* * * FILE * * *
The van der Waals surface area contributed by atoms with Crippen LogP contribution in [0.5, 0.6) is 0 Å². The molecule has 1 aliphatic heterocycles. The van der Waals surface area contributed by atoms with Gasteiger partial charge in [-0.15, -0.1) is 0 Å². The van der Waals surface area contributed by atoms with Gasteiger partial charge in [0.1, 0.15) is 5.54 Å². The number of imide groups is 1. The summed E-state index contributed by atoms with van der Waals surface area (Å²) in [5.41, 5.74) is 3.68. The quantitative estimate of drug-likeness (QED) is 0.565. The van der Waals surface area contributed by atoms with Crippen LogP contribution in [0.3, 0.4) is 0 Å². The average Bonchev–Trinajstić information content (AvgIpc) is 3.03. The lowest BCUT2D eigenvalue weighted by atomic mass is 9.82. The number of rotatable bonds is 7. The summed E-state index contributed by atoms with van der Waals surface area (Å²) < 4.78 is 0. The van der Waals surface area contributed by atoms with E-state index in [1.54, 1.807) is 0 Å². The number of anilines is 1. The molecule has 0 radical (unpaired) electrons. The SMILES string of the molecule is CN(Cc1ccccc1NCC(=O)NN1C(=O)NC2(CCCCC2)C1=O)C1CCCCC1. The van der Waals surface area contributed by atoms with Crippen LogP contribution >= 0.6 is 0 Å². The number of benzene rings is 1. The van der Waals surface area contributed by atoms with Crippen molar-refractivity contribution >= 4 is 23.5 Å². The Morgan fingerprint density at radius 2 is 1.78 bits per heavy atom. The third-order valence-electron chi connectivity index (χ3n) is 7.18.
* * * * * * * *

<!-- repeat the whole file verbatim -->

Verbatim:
The van der Waals surface area contributed by atoms with Crippen LogP contribution in [0.5, 0.6) is 0 Å². The molecule has 1 aliphatic heterocycles. The van der Waals surface area contributed by atoms with Gasteiger partial charge in [-0.15, -0.1) is 0 Å². The van der Waals surface area contributed by atoms with Gasteiger partial charge in [0.1, 0.15) is 5.54 Å². The number of imide groups is 1. The summed E-state index contributed by atoms with van der Waals surface area (Å²) in [5.41, 5.74) is 3.68. The quantitative estimate of drug-likeness (QED) is 0.565. The van der Waals surface area contributed by atoms with Crippen LogP contribution in [0.3, 0.4) is 0 Å². The average Bonchev–Trinajstić information content (AvgIpc) is 3.03. The lowest BCUT2D eigenvalue weighted by atomic mass is 9.82. The number of rotatable bonds is 7. The summed E-state index contributed by atoms with van der Waals surface area (Å²) < 4.78 is 0. The van der Waals surface area contributed by atoms with E-state index in [1.54, 1.807) is 0 Å². The number of anilines is 1. The molecule has 0 radical (unpaired) electrons. The SMILES string of the molecule is CN(Cc1ccccc1NCC(=O)NN1C(=O)NC2(CCCCC2)C1=O)C1CCCCC1. The van der Waals surface area contributed by atoms with Crippen LogP contribution >= 0.6 is 0 Å². The number of benzene rings is 1. The van der Waals surface area contributed by atoms with Crippen molar-refractivity contribution >= 4 is 23.5 Å². The Morgan fingerprint density at radius 2 is 1.78 bits per heavy atom. The third-order valence-electron chi connectivity index (χ3n) is 7.18.